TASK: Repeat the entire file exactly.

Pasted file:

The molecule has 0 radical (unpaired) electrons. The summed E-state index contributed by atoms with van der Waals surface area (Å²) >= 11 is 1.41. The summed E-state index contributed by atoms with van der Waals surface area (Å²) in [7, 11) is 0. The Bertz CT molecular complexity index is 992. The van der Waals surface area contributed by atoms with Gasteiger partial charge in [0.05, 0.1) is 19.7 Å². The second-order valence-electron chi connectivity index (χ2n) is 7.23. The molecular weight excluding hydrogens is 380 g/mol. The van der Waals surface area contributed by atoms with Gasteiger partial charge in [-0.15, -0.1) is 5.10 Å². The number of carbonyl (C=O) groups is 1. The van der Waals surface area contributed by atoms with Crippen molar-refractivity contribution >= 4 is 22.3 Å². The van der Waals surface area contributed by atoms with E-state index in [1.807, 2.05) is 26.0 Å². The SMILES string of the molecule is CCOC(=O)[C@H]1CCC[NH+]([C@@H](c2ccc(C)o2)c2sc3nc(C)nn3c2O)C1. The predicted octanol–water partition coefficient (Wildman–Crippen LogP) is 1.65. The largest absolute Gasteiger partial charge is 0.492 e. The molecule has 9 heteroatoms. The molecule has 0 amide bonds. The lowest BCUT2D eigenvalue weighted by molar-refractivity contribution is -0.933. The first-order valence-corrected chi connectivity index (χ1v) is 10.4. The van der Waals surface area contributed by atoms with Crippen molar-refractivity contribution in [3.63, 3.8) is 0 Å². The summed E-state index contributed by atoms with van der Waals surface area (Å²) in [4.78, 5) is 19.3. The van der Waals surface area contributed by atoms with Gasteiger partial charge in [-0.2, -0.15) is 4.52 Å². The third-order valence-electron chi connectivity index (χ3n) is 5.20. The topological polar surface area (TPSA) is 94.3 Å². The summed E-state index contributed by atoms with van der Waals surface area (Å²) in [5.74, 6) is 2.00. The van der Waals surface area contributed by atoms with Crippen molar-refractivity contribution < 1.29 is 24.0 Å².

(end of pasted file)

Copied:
The molecule has 0 radical (unpaired) electrons. The summed E-state index contributed by atoms with van der Waals surface area (Å²) >= 11 is 1.41. The summed E-state index contributed by atoms with van der Waals surface area (Å²) in [7, 11) is 0. The Bertz CT molecular complexity index is 992. The van der Waals surface area contributed by atoms with Gasteiger partial charge in [0.05, 0.1) is 19.7 Å². The second-order valence-electron chi connectivity index (χ2n) is 7.23. The molecular weight excluding hydrogens is 380 g/mol. The van der Waals surface area contributed by atoms with Gasteiger partial charge in [-0.15, -0.1) is 5.10 Å². The number of carbonyl (C=O) groups is 1. The van der Waals surface area contributed by atoms with Crippen molar-refractivity contribution >= 4 is 22.3 Å². The van der Waals surface area contributed by atoms with E-state index in [1.807, 2.05) is 26.0 Å². The SMILES string of the molecule is CCOC(=O)[C@H]1CCC[NH+]([C@@H](c2ccc(C)o2)c2sc3nc(C)nn3c2O)C1. The predicted octanol–water partition coefficient (Wildman–Crippen LogP) is 1.65. The largest absolute Gasteiger partial charge is 0.492 e. The molecule has 9 heteroatoms. The molecule has 0 amide bonds. The lowest BCUT2D eigenvalue weighted by molar-refractivity contribution is -0.933. The first-order valence-corrected chi connectivity index (χ1v) is 10.4. The van der Waals surface area contributed by atoms with Crippen molar-refractivity contribution in [3.63, 3.8) is 0 Å². The summed E-state index contributed by atoms with van der Waals surface area (Å²) in [4.78, 5) is 19.3. The van der Waals surface area contributed by atoms with Gasteiger partial charge in [-0.2, -0.15) is 4.52 Å². The third-order valence-electron chi connectivity index (χ3n) is 5.20. The topological polar surface area (TPSA) is 94.3 Å². The summed E-state index contributed by atoms with van der Waals surface area (Å²) in [5.74, 6) is 2.00. The van der Waals surface area contributed by atoms with Crippen molar-refractivity contribution < 1.29 is 24.0 Å².